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Are These Shares Good Value?

Value investing is a term that’s often bandied around when investors talk about the stock market. Its idea is simple: Be on the lookout for companies with market prices that are below its intrinsic value (i.e. the ‘true’ worth of a company based on its assets and economic characteristics).

While billionaire investor Warren Buffett might be the name that’s most closely associated with value investing these days, it was actually Buffett’s mentor, Benjamin Graham, who is widely considered to be the intellectual father of said investing philosophy.

Back in the day, Graham ran his own fund from 1936 to 1956 with great success, posting annualised returns of around 20%, way ahead of the American stock market’s return of around 12.2% per year in the same time period. With such returns, every $1,000 entrusted to Graham in 1936 would have become slightly more than $38,0000 by 1956. Meanwhile, the same amount invested in the American stock market would have turned into ‘only’ $10,000.

Buffett’s more well-known in modern times for investing in quality companies. But, many might not be familiar with the fact that Graham had an almost completely-opposite modus operandi.

Graham was famous for pioneering an investment approach known as the Net-net that he used extensively at his fund. It can be boiled down to a simple formula where the required figures can be easily gleaned from a share’s balance sheet:

Net-net = Current Assets – Total Liabilities

To Graham, intrinsic value was found in a share’s assets and he wanted to look for shares that had market prices at least two-thirds below its Net-net value.

That’s because he believed that a share that’s selling at such absurdly low prices (shares that were being sold below their Net-net values are essentially worth more dead than alive) would have provided him with a great margin of safety for error. At the same time, the low share price would have allowed him to participate in a nice surge in prices if the market’s pessimism toward such shares would start to fade a little. All told, Graham wanted cheap companies (which almost always happened to be ‘ugly’ and despised companies). Quality just wasn’t that important to him.

It was a really neat idea that worked for a long time (judging from Graham’s track record). However, the much faster flow of investing information today has dramatically reduced the number of such opportunities available.

Given this back-drop, are there any such shares to be found in Singapore’s stock market? I had relaxed the criteria to include shares that were selling below its Net-net value, regardless of whether it passed Graham’s two-third rule. And yet, the numbers were small.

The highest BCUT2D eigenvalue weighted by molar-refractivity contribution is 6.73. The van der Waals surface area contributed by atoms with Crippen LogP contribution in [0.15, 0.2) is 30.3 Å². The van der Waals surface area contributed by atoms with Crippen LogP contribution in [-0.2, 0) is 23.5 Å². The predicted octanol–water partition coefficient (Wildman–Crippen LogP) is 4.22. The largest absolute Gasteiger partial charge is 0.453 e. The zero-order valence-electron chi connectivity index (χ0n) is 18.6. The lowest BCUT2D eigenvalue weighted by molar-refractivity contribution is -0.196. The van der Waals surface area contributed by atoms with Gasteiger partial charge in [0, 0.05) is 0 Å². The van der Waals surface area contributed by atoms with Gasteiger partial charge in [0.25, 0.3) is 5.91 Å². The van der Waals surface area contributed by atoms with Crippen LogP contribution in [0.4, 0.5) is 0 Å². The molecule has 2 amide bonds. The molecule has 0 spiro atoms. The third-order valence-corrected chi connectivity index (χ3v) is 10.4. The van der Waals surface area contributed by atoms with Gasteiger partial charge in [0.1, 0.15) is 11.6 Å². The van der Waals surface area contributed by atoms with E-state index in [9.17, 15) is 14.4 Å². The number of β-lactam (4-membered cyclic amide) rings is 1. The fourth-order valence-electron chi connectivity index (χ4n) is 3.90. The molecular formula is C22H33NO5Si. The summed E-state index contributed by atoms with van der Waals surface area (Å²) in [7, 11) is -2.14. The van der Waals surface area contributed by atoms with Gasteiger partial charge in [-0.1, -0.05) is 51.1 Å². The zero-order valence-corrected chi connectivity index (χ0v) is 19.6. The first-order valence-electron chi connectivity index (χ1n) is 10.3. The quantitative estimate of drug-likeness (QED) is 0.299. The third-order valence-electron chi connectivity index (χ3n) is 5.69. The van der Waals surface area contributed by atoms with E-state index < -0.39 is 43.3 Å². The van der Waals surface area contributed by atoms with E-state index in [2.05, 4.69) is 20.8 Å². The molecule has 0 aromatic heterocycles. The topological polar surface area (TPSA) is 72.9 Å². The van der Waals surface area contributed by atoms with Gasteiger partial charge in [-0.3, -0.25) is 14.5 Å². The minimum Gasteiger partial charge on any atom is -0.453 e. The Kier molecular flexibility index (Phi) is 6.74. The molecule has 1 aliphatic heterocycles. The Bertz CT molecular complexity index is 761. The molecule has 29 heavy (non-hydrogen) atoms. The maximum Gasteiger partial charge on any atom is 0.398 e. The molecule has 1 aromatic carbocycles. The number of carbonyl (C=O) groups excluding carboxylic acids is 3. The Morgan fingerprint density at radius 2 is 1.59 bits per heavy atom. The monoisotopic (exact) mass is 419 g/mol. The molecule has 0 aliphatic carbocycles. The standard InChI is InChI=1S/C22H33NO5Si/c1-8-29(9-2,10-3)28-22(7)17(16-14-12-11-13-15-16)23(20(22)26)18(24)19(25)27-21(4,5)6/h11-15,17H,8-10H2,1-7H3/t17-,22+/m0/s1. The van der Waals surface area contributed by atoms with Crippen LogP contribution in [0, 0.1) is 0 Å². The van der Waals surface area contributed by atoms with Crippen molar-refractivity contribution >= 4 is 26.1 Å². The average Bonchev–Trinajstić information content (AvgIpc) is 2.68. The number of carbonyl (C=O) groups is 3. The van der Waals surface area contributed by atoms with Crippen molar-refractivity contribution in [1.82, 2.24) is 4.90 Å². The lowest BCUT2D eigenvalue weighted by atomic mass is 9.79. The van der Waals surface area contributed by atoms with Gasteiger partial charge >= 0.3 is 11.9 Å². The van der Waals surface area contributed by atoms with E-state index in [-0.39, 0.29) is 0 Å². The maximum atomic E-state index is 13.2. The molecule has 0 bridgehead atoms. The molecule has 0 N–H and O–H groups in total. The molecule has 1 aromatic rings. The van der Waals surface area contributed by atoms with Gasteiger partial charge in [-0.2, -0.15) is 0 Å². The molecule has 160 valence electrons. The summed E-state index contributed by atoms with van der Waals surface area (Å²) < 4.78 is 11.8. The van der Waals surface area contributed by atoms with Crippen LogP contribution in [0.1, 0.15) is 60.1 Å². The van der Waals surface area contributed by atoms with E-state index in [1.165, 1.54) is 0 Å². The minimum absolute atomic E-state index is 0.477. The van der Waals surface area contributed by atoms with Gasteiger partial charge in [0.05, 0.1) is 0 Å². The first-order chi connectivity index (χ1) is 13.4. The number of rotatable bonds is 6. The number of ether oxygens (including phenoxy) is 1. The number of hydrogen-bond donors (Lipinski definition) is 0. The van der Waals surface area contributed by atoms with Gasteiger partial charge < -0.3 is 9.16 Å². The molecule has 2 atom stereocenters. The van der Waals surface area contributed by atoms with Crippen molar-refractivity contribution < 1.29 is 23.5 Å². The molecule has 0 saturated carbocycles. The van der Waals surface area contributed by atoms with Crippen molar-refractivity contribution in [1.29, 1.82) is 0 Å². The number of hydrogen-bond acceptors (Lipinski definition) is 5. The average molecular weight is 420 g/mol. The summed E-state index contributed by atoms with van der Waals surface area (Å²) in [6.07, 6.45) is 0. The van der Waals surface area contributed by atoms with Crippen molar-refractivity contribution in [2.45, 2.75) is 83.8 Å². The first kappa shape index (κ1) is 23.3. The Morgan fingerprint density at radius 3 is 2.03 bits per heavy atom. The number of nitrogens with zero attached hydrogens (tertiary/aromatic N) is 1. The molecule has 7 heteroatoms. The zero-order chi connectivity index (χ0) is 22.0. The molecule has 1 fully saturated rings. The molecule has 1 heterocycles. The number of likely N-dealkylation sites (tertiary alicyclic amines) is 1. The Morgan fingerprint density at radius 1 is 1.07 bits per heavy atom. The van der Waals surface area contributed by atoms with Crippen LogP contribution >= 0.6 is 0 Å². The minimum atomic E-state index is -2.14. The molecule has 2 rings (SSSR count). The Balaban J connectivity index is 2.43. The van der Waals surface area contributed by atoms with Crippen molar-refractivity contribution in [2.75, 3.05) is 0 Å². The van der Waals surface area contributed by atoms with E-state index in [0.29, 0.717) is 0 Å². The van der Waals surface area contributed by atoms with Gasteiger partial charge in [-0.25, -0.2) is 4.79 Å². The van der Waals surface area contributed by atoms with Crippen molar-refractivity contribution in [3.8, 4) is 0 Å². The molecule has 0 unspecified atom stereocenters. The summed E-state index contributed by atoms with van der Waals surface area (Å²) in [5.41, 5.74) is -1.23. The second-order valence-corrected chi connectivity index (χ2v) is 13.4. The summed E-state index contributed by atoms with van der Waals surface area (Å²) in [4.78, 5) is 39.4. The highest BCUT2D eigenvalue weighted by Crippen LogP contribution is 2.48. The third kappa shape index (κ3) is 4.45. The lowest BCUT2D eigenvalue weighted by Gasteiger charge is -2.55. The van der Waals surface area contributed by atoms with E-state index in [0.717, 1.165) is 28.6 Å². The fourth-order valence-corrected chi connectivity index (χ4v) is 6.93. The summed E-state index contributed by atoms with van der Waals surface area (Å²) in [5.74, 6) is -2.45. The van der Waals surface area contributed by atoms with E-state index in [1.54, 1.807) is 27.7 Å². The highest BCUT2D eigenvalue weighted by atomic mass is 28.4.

I ran my modified Net-net screen on around 300 companies listed here, and though it’s not a complete sample (there are 800 publicly-listed companies in Singapore), there were only 16 shares that passed the screen.

Not surprisingly, there were no Net-nets at all among the 30 blue chips within the Straits Times Index (SGX: ^STI). Those 16 shares were companies with tiny market capitalisations ranging from S$231 million to just S$5.5 million.

The following five shares are the ones with market capitalisations that make up the lowest percentage of their Net-net value: Fujian Zhenyun Plastics Industry (SGX: 5KT), China Yongsheng (SGX: 5KK), Brooke Asia (SGX: 5OY), Sing Holdings (SGX: 5IC), DMX Technologies (SGX: 5CH).



Market Capitalisation*

% of Market Cap as Net-net

Fujian Zhenyun

S$115 million

S$19 million


China Yongsheng

S$46 million

S$20 million


Brooke Asia

S$89 million

S$41 million


Sing Holdings

S$264 million

S$144 million


DMX Technologies

S$418 million

S$231 million


Source: S&P Capital IQ; *Net-net and Market Capitalisation values as of 21 Feb 2014

So, looking at the table, do these shares look like good values and are they necessarily a buy? Not so fast. Companies selling at prices low enough to be able to pass the Net-net screen are usually facing difficulties of one sort or another.

For instance DMX Technologies, an information technology provider, has burned through a total of S$19 million in cash from its daily operations over its last five completed financial years. Elsewhere, Sing Holdings hasn’t been able to produce positive operating cash flow since 2011 while China Yongsheng has made losses in two of its last five financial years.

In a nutshell, companies that could pass through the Net-net screen are likely to be ones that are facing large operational difficulties or that might carry very high business risks. It’s certainly not a perfect investing technique – and there’re no perfect techniques – so tread carefully if you plan to use it.

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The information provided is for general information purposes only and is not intended to be personalised investment or financial advice. Motley Fool Singapore writer Chong Ser Jing doesn’t own shares in any companies mentioned.